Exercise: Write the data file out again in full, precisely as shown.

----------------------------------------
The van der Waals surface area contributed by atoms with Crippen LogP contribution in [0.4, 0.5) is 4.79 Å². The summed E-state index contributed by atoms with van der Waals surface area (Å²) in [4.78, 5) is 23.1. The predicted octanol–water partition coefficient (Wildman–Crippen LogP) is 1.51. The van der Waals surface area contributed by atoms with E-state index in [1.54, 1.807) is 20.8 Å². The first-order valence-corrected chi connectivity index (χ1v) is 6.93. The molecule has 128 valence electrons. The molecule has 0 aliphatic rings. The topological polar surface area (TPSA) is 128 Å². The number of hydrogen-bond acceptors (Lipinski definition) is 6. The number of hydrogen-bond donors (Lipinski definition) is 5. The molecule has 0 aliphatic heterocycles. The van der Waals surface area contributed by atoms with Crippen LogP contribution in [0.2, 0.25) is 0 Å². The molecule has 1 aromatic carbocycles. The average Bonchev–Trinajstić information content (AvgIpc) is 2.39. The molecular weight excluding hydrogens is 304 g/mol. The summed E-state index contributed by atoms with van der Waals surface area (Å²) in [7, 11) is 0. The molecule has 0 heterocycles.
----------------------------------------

The van der Waals surface area contributed by atoms with Crippen LogP contribution in [0.4, 0.5) is 4.79 Å². The summed E-state index contributed by atoms with van der Waals surface area (Å²) in [4.78, 5) is 23.1. The predicted octanol–water partition coefficient (Wildman–Crippen LogP) is 1.51. The van der Waals surface area contributed by atoms with E-state index in [1.54, 1.807) is 20.8 Å². The first-order valence-corrected chi connectivity index (χ1v) is 6.93. The molecule has 128 valence electrons. The molecule has 0 aliphatic rings. The topological polar surface area (TPSA) is 128 Å². The number of hydrogen-bond acceptors (Lipinski definition) is 6. The number of hydrogen-bond donors (Lipinski definition) is 5. The molecule has 0 aliphatic heterocycles. The van der Waals surface area contributed by atoms with Crippen LogP contribution in [0.2, 0.25) is 0 Å². The molecule has 1 aromatic carbocycles. The average Bonchev–Trinajstić information content (AvgIpc) is 2.39. The molecular weight excluding hydrogens is 304 g/mol. The summed E-state index contributed by atoms with van der Waals surface area (Å²) in [7, 11) is 0. The molecule has 0 heterocycles.